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Gen Z’s Guide to Contingent Labor

Developing a contingent labor force with workers from younger generations isn’t exactly an unfamiliar concept to companies today. Gen Zers and Millennials now reportedly outnumber Baby Boomers and Generation Xers in the independent workforce, and members of Gen Z in particular are considered to have the flexible mindset and entrepreneurial spirit that aligns so well with contract work. But not every Gen Zer has experience as a contingent laborer, and many are generally curious about contract opportunities and the lifestyle they can provide. That’s why we’ve developed Gen Z’s Guide to Contingent Labor. 

More specifically, younger workers may feel an urgency to better understand independent contracting in this moment, with a volatile economy undermining job security across practically every sector. With that, below is PeopleCaddie’s “Gen Z’s Guide to Contingent Labor.”

Contract Work Isn’t Second-Class Status

Many members of Gen Z already intuitively understand this. Social media, influencer culture and new technologies are now empowering people to create thriving side hustles or even build their own businesses, and Gen Z has been on the forefront of that development. Similarly, independent contracting essentially amounts to running your own business – some contractors even establish LLCs – which comes with a cachet that didn’t always characterize freelance work in the past.

There’s Almost Always a Fit for You

Whether you’re interested in ongoing contract work, a month-long project or something in between, chances are there are companies in need of contractors that have opportunities that accommodate your timeline. Concerned that you aren’t experienced enough to qualify as a candidate? Many organizations are seeking non-entry-level prospects, but some are open to considering workers with only 2-3 years of experience. Depending on a company’s needs, someone working on a Master’s degree, like an MBA, who is focused on a specific niche may be the right fit.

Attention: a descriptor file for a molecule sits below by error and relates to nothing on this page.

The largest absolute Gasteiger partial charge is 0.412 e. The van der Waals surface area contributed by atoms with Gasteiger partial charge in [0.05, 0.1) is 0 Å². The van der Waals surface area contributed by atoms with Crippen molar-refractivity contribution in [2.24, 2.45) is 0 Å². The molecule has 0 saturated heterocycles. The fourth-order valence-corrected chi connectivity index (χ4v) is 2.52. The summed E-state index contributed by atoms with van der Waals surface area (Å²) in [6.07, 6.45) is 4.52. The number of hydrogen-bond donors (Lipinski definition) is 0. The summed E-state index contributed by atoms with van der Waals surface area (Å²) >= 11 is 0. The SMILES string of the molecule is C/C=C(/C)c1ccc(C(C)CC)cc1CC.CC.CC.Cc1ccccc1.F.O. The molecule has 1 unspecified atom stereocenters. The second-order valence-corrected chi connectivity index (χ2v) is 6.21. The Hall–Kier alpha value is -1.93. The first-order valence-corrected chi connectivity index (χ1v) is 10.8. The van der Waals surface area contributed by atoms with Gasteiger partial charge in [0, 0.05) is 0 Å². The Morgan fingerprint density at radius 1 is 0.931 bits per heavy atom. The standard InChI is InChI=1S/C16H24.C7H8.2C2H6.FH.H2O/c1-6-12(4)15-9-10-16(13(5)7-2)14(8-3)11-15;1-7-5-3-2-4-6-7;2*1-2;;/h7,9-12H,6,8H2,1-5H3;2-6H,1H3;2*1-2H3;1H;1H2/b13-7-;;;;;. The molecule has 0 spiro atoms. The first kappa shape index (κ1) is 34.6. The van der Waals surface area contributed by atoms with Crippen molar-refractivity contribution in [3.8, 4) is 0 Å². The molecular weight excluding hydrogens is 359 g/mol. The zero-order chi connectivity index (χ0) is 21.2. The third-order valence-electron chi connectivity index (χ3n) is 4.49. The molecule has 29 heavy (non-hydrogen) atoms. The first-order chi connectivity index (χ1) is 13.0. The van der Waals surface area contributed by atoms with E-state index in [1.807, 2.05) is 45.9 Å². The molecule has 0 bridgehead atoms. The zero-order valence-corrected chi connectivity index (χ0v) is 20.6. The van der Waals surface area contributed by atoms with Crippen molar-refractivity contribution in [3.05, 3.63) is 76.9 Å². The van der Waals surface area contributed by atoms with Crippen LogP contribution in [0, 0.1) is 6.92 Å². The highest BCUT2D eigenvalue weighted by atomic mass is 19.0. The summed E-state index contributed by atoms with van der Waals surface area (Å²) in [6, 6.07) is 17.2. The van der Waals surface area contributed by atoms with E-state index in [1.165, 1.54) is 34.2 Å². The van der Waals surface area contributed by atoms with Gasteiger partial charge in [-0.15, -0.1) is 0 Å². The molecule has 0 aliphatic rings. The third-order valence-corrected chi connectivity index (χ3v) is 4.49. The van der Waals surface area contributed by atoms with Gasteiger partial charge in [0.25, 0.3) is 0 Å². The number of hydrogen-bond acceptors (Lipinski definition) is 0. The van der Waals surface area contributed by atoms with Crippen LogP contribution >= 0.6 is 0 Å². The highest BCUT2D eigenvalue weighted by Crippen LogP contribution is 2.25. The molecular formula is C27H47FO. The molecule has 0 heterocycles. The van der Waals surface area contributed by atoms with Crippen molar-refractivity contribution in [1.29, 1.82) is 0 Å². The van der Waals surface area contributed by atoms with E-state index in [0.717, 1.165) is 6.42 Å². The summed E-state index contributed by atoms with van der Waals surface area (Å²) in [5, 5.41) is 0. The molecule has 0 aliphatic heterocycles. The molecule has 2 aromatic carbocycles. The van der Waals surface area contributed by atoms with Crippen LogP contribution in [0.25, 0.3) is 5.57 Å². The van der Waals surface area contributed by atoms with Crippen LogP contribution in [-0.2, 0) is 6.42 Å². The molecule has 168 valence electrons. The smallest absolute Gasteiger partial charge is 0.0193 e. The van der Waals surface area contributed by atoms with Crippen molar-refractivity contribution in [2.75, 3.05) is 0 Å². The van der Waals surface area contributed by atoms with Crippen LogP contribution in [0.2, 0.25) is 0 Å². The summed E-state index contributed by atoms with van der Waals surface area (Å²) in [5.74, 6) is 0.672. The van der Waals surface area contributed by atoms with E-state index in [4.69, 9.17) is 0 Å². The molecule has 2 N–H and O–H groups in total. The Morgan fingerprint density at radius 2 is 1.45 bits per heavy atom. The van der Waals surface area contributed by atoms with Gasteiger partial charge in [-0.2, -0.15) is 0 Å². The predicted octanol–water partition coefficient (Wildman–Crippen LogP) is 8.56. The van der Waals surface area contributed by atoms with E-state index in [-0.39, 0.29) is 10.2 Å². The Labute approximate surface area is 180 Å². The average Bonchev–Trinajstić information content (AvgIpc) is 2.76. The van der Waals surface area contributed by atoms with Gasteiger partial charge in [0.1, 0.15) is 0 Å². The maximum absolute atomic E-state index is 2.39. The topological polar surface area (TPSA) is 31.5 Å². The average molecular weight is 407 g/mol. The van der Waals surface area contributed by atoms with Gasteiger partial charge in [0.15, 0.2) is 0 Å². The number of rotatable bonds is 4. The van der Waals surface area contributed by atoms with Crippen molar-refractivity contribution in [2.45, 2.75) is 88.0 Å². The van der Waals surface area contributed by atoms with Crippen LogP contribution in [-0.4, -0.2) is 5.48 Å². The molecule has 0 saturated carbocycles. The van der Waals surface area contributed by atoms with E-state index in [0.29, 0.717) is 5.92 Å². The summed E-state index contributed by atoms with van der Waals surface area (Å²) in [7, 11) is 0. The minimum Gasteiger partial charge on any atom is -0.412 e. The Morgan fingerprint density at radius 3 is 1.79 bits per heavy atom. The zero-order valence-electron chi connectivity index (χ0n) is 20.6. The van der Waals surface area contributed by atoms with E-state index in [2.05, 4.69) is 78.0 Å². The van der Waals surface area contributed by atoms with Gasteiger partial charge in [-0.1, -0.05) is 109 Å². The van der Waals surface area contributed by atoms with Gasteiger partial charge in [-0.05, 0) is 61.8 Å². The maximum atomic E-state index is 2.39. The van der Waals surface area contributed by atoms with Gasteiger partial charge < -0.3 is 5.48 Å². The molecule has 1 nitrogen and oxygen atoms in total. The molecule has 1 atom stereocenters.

Marketing Yourself Can Pay Dividends

By letting employers know that you’re interested in developing certain skills or gaining experience in a particular area, you can make yourself stand out among what may be a sea of candidates. Market yourself in your portfolio projects, note whether you can code, explain other skills that you bring to the table. Maybe a hiring manager will choose a different candidate this time around, but by highlighting your abilities and interests, you’ve planted a seed that may lead to a return call when that employer has an open role that suits your profile best.

Contracts Can Be Used as Stepping Stones

Members of Gen Z have shown far more interest as a demographic than past generations in finding and working with companies whose values align with their own. If you’ve identified an ideal employer but struggled to draw attention as a job candidate, consider taking on contract projects at other companies that can help you build the skills or experience to improve your stock with your dream organization. Reaching your goal may take some time, but short-term projects allow a contractor to expedite the process.

Are you a Gen Zer interested in joining the contingent labor workforce? Check out PeopleCaddie’s talent cloud.

sgruenGen Z’s Guide to Contingent Labor

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